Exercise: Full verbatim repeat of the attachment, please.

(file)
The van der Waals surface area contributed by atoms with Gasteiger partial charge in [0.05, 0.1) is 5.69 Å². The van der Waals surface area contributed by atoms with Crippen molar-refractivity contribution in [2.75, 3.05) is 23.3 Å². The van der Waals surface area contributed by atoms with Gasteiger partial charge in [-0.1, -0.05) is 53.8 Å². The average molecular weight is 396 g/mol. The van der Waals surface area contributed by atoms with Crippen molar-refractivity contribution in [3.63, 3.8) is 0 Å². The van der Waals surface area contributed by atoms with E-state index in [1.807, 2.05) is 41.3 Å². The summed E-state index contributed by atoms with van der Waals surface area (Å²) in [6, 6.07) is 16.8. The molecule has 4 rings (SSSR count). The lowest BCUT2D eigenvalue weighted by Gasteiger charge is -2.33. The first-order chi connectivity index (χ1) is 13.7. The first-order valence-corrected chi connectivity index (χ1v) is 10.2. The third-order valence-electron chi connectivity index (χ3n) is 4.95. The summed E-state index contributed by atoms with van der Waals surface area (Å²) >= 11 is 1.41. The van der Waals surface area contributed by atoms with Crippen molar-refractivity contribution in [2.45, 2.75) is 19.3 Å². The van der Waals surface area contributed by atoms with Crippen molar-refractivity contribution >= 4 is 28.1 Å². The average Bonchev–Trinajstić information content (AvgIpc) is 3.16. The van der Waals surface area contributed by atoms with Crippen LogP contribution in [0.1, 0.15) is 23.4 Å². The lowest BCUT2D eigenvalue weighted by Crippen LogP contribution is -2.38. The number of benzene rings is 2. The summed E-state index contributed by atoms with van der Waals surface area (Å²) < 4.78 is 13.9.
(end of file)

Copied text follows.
The van der Waals surface area contributed by atoms with Gasteiger partial charge in [0.05, 0.1) is 5.69 Å². The van der Waals surface area contributed by atoms with Crippen molar-refractivity contribution in [2.75, 3.05) is 23.3 Å². The van der Waals surface area contributed by atoms with Gasteiger partial charge in [-0.1, -0.05) is 53.8 Å². The average molecular weight is 396 g/mol. The van der Waals surface area contributed by atoms with Crippen molar-refractivity contribution in [3.63, 3.8) is 0 Å². The van der Waals surface area contributed by atoms with E-state index in [1.807, 2.05) is 41.3 Å². The summed E-state index contributed by atoms with van der Waals surface area (Å²) in [6, 6.07) is 16.8. The molecule has 4 rings (SSSR count). The lowest BCUT2D eigenvalue weighted by Gasteiger charge is -2.33. The first-order chi connectivity index (χ1) is 13.7. The first-order valence-corrected chi connectivity index (χ1v) is 10.2. The third-order valence-electron chi connectivity index (χ3n) is 4.95. The summed E-state index contributed by atoms with van der Waals surface area (Å²) >= 11 is 1.41. The van der Waals surface area contributed by atoms with Crippen molar-refractivity contribution in [2.45, 2.75) is 19.3 Å². The van der Waals surface area contributed by atoms with Crippen molar-refractivity contribution >= 4 is 28.1 Å². The average Bonchev–Trinajstić information content (AvgIpc) is 3.16. The van der Waals surface area contributed by atoms with Crippen LogP contribution in [0.1, 0.15) is 23.4 Å². The lowest BCUT2D eigenvalue weighted by Crippen LogP contribution is -2.38. The number of benzene rings is 2. The summed E-state index contributed by atoms with van der Waals surface area (Å²) < 4.78 is 13.9.